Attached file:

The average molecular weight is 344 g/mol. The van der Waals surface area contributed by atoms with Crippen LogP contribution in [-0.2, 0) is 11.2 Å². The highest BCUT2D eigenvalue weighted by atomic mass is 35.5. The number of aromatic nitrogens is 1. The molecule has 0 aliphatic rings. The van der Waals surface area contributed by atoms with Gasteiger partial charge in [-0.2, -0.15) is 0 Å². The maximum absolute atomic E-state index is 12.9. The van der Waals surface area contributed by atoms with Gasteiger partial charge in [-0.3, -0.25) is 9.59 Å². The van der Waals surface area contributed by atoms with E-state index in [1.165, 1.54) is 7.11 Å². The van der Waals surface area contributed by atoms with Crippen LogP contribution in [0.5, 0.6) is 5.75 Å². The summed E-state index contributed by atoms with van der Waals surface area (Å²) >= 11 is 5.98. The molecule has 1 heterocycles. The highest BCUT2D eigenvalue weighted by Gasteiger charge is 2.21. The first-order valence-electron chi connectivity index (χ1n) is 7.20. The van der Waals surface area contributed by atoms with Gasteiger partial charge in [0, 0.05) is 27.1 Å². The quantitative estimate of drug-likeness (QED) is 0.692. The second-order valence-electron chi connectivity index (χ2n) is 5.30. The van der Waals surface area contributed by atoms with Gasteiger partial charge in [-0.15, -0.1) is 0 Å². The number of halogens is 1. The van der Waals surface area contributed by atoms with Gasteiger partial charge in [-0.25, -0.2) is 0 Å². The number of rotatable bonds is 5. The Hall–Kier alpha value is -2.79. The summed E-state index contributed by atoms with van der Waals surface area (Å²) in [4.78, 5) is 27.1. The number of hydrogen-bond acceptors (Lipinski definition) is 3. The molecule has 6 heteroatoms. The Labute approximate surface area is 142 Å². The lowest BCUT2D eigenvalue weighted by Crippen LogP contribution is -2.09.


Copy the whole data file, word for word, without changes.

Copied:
The average molecular weight is 344 g/mol. The van der Waals surface area contributed by atoms with Crippen LogP contribution in [-0.2, 0) is 11.2 Å². The highest BCUT2D eigenvalue weighted by atomic mass is 35.5. The number of aromatic nitrogens is 1. The molecule has 0 aliphatic rings. The van der Waals surface area contributed by atoms with Gasteiger partial charge in [-0.2, -0.15) is 0 Å². The maximum absolute atomic E-state index is 12.9. The van der Waals surface area contributed by atoms with Gasteiger partial charge in [-0.3, -0.25) is 9.59 Å². The van der Waals surface area contributed by atoms with E-state index in [1.165, 1.54) is 7.11 Å². The van der Waals surface area contributed by atoms with Crippen LogP contribution in [0.5, 0.6) is 5.75 Å². The summed E-state index contributed by atoms with van der Waals surface area (Å²) >= 11 is 5.98. The molecule has 1 heterocycles. The highest BCUT2D eigenvalue weighted by Gasteiger charge is 2.21. The first-order valence-electron chi connectivity index (χ1n) is 7.20. The van der Waals surface area contributed by atoms with Gasteiger partial charge in [0, 0.05) is 27.1 Å². The quantitative estimate of drug-likeness (QED) is 0.692. The second-order valence-electron chi connectivity index (χ2n) is 5.30. The van der Waals surface area contributed by atoms with Gasteiger partial charge in [-0.15, -0.1) is 0 Å². The number of halogens is 1. The van der Waals surface area contributed by atoms with Gasteiger partial charge in [-0.25, -0.2) is 0 Å². The number of rotatable bonds is 5. The Hall–Kier alpha value is -2.79. The summed E-state index contributed by atoms with van der Waals surface area (Å²) in [4.78, 5) is 27.1. The number of hydrogen-bond acceptors (Lipinski definition) is 3. The molecule has 6 heteroatoms. The Labute approximate surface area is 142 Å². The lowest BCUT2D eigenvalue weighted by Crippen LogP contribution is -2.09.